News 12 First at Five / Thursday, Dec. 6, 2012
AUGUSTA, Ga. -- We are halfway through the school year and teachers and principals are being shuffled around schools in Richmond County and across Georgia. Some call it an exodus, others call it a game of musical chairs.
That is because starting Jan. 1, any educator who hasn't retired loses their pension by 3 percent. This is after a recent change in state law. The deadline was last Friday which is leaving districts scrambling to fill spots.
Dr. Melissa Shepard is principal at Spirit Creek Middle School as of Monday.
She was moved after eight years at Sue Reynolds Elementary to replace a retiring principal. A principal who is one of dozens of others retiring last week.
Take a look at this breakdown (58 positions total):
- 19 teachers
- 4 principals
- 1 assistant principal
- 1 executive director
- 33 other positions in non-teaching roles
PTA President Monique Braswell says this couldn't come at a worse time.
"That is playing musical chairs with our children," she said. "From August, these children have been looking at these principals, wave at them in the morning, and they say goodbye in the evening, and they are used to those principals' routine," she said.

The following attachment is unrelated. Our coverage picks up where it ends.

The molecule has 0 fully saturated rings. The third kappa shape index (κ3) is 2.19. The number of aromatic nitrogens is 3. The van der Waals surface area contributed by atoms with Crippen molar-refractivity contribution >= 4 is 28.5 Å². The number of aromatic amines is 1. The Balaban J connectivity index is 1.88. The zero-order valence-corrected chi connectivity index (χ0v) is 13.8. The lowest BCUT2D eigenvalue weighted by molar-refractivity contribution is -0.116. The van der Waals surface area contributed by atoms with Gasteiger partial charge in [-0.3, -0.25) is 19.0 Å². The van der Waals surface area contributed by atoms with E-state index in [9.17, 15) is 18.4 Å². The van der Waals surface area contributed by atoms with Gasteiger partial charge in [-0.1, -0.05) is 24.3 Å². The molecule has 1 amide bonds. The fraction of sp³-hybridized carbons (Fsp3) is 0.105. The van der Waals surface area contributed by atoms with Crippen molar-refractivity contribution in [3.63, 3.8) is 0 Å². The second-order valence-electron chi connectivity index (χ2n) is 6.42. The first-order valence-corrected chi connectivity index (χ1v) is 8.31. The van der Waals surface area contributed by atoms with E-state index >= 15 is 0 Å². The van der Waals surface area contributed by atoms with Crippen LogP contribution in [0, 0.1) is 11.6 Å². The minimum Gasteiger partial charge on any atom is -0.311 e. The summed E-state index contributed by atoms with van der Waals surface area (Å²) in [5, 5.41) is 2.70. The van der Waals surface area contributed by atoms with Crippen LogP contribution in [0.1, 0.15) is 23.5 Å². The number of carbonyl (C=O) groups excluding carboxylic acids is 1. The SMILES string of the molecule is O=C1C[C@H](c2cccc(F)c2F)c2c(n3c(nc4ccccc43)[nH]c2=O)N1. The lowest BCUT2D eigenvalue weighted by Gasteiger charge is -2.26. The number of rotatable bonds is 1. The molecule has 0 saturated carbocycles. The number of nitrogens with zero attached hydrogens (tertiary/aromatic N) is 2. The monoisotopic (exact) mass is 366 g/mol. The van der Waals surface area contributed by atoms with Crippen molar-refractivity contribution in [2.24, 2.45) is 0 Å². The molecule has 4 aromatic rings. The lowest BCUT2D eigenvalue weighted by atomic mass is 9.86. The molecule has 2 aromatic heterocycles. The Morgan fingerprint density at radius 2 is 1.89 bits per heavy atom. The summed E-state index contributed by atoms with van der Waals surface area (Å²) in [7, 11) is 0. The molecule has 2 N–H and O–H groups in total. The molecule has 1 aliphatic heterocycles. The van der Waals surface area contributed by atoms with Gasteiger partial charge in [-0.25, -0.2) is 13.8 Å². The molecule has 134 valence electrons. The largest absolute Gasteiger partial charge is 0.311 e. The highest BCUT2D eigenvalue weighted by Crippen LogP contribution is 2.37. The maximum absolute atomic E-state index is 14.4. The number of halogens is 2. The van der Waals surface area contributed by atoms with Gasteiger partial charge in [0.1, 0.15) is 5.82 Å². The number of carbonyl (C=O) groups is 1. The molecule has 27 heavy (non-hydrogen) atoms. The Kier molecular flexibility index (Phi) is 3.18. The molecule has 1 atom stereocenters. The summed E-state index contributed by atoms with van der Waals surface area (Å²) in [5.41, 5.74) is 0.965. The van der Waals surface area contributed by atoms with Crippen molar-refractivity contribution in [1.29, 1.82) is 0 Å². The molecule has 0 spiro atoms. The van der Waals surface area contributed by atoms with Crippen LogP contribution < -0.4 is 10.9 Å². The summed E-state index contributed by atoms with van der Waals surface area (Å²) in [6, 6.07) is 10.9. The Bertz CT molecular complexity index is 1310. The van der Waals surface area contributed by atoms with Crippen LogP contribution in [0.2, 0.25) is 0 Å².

Dr. Shepard she's sure parents were nervous about getting a new principal.
Parents like Cheryl Tutt, who tried to set up a meeting with a principal to talk about her son's grades.
Tutt told News 12, "You come and speak with the principal, I don't even know who the principal is."
She is even giving the district's slogan of "Learning today and leading tomorrow" a new name: "Learning today and LEAVING tomorrow."
Educators are leaving in the middle of the school year -- starting last week, to be exact.
"November the 30th, if they didn't leave, they would actually lose 3 percent of their pension," Braswell said.
Meanwhile, for Dr. Shepard, who is just four days on the new job ...
"At this point, it's just to continue the great work that's being done here," she said.
The school district says they plan to fill all of the teaching positions, however, they are scrutinizing the others to find out if those are as crucial or duties can be tacked onto other roles.